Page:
creek van houten has been on a lifelong scavenger hunt of sorts—collecting keys, coins and odd bits of ephemera since she was a kid. luckily, though, this finder isn’t a keeper– her line of steampunk and victorian-inspired adornments are made with flea market foraged pocket watches, uniform buttons, watch chains and skeleton keys. she’s also willing to share a secret or two about what makes her lovely line of found object jewelry tick….
i have a really long name – lia creek jeannette hull van houten, but i’ve gone by my middle name, creek, for the last 15 years (having a lot of names is a dutch tradition).
my mom was born in rotterdam and came to california with my oma and opa in 1953. i grew up in the woods south of san francisco, and spent my 20’s in santa cruz working in the non-profit sector in organic agriculture. i loved the passion, but i burned out.
in a 2 month whirlwind– i applied and got into a business school in the netherlands, witnessed the serene and difficult death of my mom, left my sweetie and jumped into two years of living and working overseas. when i came back to california to marry the previously mentioned sweetie, i spent a long year looking for jobs and trying to figure out where i fit. when my etsy shop took off, i stopped looking!
now my husband and i live just north of san francisco, where we have a nice soldering shop and take breaks in our garden. when not working on the jewelry business, i’m working on starting a small beer business with my husband… but that’s another story!
what do you make or do?
steampunk jewelry and victorian-inspired adornments for women and men. i work almost exclusively with antique objects– mechanical pocket watches, antique watch chains and victorian fobs, antique buttons, skeletons keys, escutcheons, railroad uniform buttons, and other vintage finds.
this year, i launched the antiquity collection– made with authentic victorian fobs, gold-filled watch chains and semi-precious gemstones.
much of my work falls into steampunk or victorian, but my work is understated. i aim to have my collection wearable with a corset, dress, or suit.
where can we find your creations?
how long have you been creating and is it your full-time job?
i took the leap at the end of 2009. i had been making jewelry and stained glass for about 15 years, so i decided to make upcycled victorian button and watch jewelry for my own wedding party.
people began requesting pieces and encouraged me to try etsy. i went for it and began approaching galleries. the reception has been fulfilling in a way that i did not anticipate – building a loyal community of customers has been a delight.
now i work about 9-14 hour days, but i love it. at some point, i’ll need to learn to delegate– but i currently do production, web design, accounting, etc. my husband recently started helping with photography and soldering to keep up. we work really well together.
when you’re not making things, what do you do?
i like to have my feet dirty and soil under my nails. gardening brings me the most calm and gratification in my off-time. it’s a real challenge to find time to stop – given the endless nature of my work.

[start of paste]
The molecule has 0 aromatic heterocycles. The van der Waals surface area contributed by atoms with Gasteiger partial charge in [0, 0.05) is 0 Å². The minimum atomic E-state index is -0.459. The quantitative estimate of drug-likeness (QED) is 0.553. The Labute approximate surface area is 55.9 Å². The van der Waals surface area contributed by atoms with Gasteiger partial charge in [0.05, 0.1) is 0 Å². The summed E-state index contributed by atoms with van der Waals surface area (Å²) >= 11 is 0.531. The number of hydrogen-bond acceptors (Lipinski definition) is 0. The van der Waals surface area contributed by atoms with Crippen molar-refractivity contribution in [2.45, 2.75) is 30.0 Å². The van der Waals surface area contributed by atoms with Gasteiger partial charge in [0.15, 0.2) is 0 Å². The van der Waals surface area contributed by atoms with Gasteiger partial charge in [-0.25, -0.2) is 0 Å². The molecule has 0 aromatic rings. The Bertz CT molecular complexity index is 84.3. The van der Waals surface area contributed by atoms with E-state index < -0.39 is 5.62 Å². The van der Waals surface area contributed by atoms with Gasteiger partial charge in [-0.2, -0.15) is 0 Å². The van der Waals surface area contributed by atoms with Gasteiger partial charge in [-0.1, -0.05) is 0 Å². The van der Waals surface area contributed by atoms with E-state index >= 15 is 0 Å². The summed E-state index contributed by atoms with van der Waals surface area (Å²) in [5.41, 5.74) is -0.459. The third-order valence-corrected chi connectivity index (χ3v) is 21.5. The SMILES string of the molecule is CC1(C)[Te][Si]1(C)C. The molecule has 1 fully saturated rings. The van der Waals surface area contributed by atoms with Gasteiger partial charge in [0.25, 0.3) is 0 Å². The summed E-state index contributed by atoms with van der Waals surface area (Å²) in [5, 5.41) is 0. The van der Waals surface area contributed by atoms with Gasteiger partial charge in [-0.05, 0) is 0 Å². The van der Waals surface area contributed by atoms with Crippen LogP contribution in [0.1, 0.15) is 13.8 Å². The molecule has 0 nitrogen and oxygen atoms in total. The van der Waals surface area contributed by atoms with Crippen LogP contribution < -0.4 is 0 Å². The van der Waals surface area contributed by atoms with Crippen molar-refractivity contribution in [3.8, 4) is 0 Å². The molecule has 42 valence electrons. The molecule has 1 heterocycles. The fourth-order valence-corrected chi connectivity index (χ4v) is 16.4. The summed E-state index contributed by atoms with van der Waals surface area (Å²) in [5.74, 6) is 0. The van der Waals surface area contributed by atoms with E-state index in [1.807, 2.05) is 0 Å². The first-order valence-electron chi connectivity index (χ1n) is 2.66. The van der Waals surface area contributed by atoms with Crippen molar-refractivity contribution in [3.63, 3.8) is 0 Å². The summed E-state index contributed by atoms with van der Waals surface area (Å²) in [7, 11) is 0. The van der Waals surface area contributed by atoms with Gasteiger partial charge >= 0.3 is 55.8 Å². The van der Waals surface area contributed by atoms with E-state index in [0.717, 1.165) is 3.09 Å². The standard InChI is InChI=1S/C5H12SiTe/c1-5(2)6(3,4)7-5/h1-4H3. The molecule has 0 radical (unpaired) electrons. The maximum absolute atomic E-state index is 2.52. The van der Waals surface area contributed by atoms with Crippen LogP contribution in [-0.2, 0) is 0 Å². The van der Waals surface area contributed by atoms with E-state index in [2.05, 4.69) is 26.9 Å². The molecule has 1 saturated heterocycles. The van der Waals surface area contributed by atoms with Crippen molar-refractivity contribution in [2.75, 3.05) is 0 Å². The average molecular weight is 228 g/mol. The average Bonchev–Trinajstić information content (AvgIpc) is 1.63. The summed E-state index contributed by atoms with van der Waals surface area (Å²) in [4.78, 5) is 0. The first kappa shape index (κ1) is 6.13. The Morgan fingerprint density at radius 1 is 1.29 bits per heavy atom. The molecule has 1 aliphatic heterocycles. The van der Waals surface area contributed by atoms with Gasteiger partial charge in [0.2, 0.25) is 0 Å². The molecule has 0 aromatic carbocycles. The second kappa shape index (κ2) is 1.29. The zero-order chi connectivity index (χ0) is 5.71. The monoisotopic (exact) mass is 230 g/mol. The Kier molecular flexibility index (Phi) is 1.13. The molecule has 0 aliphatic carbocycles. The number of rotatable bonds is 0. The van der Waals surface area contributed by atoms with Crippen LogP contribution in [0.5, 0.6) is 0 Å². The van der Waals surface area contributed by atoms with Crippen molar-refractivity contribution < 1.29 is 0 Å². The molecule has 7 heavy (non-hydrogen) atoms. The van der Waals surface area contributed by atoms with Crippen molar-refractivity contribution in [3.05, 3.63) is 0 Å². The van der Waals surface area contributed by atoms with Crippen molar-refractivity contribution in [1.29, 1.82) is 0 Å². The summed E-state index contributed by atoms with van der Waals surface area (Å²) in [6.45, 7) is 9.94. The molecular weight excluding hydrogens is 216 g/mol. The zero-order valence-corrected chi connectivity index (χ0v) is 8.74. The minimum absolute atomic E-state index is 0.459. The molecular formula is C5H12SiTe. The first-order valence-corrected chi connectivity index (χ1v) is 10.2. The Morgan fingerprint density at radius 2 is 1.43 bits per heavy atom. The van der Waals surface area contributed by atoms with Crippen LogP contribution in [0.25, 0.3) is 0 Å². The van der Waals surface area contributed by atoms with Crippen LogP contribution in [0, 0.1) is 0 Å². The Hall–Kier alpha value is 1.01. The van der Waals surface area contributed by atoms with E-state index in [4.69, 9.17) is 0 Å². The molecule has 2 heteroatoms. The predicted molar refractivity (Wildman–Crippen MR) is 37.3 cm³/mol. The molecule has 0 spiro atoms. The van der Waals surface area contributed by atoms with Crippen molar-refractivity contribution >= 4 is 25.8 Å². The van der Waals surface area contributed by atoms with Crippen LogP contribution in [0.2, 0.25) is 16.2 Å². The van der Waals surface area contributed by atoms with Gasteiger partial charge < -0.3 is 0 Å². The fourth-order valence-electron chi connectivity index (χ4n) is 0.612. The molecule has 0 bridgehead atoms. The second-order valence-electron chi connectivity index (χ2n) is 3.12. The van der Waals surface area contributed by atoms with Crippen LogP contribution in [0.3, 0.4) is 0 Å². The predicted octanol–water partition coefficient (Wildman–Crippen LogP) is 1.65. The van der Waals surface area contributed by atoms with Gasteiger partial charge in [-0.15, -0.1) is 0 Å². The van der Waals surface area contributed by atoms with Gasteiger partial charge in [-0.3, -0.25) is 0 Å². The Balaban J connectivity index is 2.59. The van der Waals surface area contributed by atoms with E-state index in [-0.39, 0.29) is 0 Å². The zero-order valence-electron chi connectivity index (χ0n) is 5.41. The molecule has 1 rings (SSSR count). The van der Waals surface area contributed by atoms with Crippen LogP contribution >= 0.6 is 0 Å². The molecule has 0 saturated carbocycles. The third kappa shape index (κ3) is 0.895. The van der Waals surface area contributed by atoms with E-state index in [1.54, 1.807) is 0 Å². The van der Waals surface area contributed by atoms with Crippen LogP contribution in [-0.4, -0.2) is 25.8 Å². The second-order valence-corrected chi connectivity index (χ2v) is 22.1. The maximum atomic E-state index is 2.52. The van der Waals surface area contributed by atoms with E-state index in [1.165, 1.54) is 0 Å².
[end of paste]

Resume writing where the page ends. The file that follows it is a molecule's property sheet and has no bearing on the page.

is creativity a luxury or a necessity for you?
both. at this point, i’m not sure i could work for someone else again!
in the first year, i had to shift and learn to enjoy the creative outlet and develop efficiencies in production and supply ordering. at some point, i’ll need to think about hiring some production assistants.
what obstacles have you had to overcome to lead a creative life?
it’s been a long journey to feel confident as an artist. i think of myself more as a maker. getting out, doing shows and getting feedback from my consignors and customers has helped me grow into this identity.
my consignors have helped me a great deal with pricing, mostly by raising prices to value the craftsmanship of my work and to assist in supporting a living wage.
it’s a challenge to compete with made overseas and hobby prices (folks with low prices just trying to cover materials)…. but having confidence in my pricing (and a very complicated spreadsheet) has helped find a reasonable place.
did someone in your family, a friend or teacher introduce you to your creative side or have they helped you along the way?
my dad is a native san franciscan who practiced dentistry for 20 years. he then became an inventor– making a living with a swim fin and small rodent exercise wheel (both of which sell internationally).
he taught me that with hard work (and cultivating the skills you love and are good at) it is possible to work for yourself.
i grew up playing in sawdust piles in his machine shop – and he instilled in me a confidence in technology…with a computer or drill press.
where do you find inspiration?
my dutch family has had the most influence on my creative aesthetic. growing up surrounded by old things – a sense of a lives lived before – is at the center of my family and what i do.
i’ve been a collector and scavenger my whole life, filling treasure boxes with old keys, coins, and papers – remnants of older times. i love scavenging – whether it’s shells on the beach or good finds at a flea market.
i like the weight of old things- the invisible but palpable change i feel wearing antique pieces.
if money wasn’t an issue, how would your life change with regards to your art?
i would go on frequent buying trips to flea markets in paris and amsterdam.
what would be your perfect day off?
actually having one…